Hashim AMLA’s double century, a feelgood maiden hundred from Temba Bavuma and more dropped catches effectively ended England’s hopes of winning the second Test against South Africa.
Amla did the bulk of the heavy lifting in Cape Town, batting for 11 hours and 47 minutes on his way to a stoic 201, but South Africa’s position of safety owed plenty to five missed chances on day four.
Bavuma, the first black African batsman to represent the country, also earned his place in the spotlight, with an innings imbued with wider significance.
Having declared two runs in arrears on 627-7, the Proteas had six overs at the tourists, who finished 16 without loss.
Over the course of the day England shelled four catches, with Joe Root failing to pick up another manageable chance, and will be left to wonder what might have been had some, or all, stuck.
Amla’s innings was the clear centre-piece, with the captain chewing up 477 deliveries and grinding down the England attack over three separate days, but he is scholarly enough to appreciate the importance of Bavuma’s efforts.
Raised in Langa, Cape Town’s oldest township, he came into the match facing suggestions his selection owed as much to his ethnicity as his talent.
But he fashioned an eloquent response at Newlands.
Of the five black Africans to have represented the country before Bavuma, four have been bowlers and one a wicketkeeper. None have reached three figures.
Ben Stokes was caught on camera offering a coarse assessment of the 25-year-old’s talents when he inside edged past his stumps on eight, but must surely have been forced to revise his opinion.
In the context of the match his 167-run partnership with Chris Morris (69) finished the job Amla had started.
Having taken just one wicket on a wearisome third day England drew a blank in the first session as Amla and Faf Du Plessis continued to exert caution on a biddable pitch.
They added 75 to the total before lunch, with Amla suffering a rare rush of blood on 197, attempting to reach his landmark with a flourish.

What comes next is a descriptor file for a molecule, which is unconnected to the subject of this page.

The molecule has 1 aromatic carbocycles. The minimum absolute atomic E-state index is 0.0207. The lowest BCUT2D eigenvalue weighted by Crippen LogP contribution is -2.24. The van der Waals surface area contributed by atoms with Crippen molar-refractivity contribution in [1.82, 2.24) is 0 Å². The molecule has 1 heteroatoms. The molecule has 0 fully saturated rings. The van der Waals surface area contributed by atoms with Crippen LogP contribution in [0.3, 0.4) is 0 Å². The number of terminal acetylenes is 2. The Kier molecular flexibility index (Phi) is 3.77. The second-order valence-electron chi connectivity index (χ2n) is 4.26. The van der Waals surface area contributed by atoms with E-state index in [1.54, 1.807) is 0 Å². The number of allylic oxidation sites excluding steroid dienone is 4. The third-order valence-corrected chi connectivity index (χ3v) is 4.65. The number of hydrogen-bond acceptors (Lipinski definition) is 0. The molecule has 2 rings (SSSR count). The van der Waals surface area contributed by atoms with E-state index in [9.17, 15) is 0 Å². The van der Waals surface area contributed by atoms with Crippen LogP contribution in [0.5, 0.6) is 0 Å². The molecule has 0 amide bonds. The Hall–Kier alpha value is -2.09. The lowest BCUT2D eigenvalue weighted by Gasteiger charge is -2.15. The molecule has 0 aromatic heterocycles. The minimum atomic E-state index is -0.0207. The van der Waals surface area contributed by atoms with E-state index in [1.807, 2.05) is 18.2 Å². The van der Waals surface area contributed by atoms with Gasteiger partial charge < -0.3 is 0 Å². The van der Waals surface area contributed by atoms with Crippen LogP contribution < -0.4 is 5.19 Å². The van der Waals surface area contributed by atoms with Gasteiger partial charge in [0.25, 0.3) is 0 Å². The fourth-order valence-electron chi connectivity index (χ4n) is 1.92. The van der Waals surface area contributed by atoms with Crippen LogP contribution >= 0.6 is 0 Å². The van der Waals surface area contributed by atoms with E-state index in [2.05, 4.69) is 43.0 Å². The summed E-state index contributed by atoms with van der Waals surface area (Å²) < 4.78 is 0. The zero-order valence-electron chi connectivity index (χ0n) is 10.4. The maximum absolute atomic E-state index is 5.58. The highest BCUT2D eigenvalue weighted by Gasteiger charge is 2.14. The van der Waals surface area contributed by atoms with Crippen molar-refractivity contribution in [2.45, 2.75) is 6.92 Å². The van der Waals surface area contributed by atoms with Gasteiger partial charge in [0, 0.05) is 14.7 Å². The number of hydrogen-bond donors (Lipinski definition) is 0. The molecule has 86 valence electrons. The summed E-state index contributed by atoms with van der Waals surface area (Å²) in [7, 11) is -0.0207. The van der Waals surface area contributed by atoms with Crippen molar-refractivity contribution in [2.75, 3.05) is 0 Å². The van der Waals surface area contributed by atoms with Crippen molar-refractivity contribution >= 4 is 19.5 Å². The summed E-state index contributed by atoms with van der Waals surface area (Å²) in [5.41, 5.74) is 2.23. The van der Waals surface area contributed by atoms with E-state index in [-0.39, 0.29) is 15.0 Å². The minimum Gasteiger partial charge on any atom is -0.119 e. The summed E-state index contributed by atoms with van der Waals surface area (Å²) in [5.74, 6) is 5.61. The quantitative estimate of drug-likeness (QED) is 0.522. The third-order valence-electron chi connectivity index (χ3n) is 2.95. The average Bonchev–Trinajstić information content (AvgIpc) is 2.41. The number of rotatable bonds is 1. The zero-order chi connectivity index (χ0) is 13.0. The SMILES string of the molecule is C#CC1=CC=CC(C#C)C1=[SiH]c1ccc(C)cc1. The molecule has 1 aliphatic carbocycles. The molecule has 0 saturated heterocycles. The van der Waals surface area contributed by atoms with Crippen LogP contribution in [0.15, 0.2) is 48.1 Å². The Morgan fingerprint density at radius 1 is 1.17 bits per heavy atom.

He went to launch Moeen Ali down the ground but his poor connection should have been held by Root, who failed to read the flight of the ball and never came close.
Thirty seconds later, Amla was celebrating his fourth double hundred.
England unwrapped the third new ball of the innings immediately after lunch knowing it represented their last throw of the dice.
It looked as though another hard luck story would unfold when Amla turned Broad to James Taylor at short leg and a tricky low chance went in and out of the hands. It was a third drop of his long stay after earlier errors on 76 and 120.
But five balls later England finally had their man.
Stuart Broad angled one in and jagged it back in off the pitch, taking Amla’s inside edge and dislodging the bails.
When he first took guard on Sunday afternoon the score was seven for one and during his stay 432 runs were scored, 171 on those in tandem with Faf du Plessis.
England were visibly buoyed by the development and, after waiting more than 70 overs for a wicket, grabbed two more in the next 20 balls.
Anderson, after 29 joyless overs, had Du Plessis caught at third slip and Quinton de Kock drilled Broad to square-leg.
Had Bavuma’s exchange with Stokes ended in a wicket rather than an expletive, England may yet have pushed on.
But he grew into the role after that moment.
He pulled merrily and cut soundly when Stokes and Steven Finn dropped short, and stroked Moeen through the covers to reach a brisk fifty before tea.
Jonny Bairstow gave him a life on 77, falling low to his left but failing to cling on, but a fine hundred was calling.
It came with an edged four off Finn but his joyous reaction required no mitigation.
By then Morris had finally departed in his debut innings, having benefited from further drops by Root and Finn.
Amla called his men in shortly after Bavuma’s special moment was cheered from the stands by father Buyo, and despite a tricky six-over spell Alastair Cook and Alex Hales remained in place by stumps.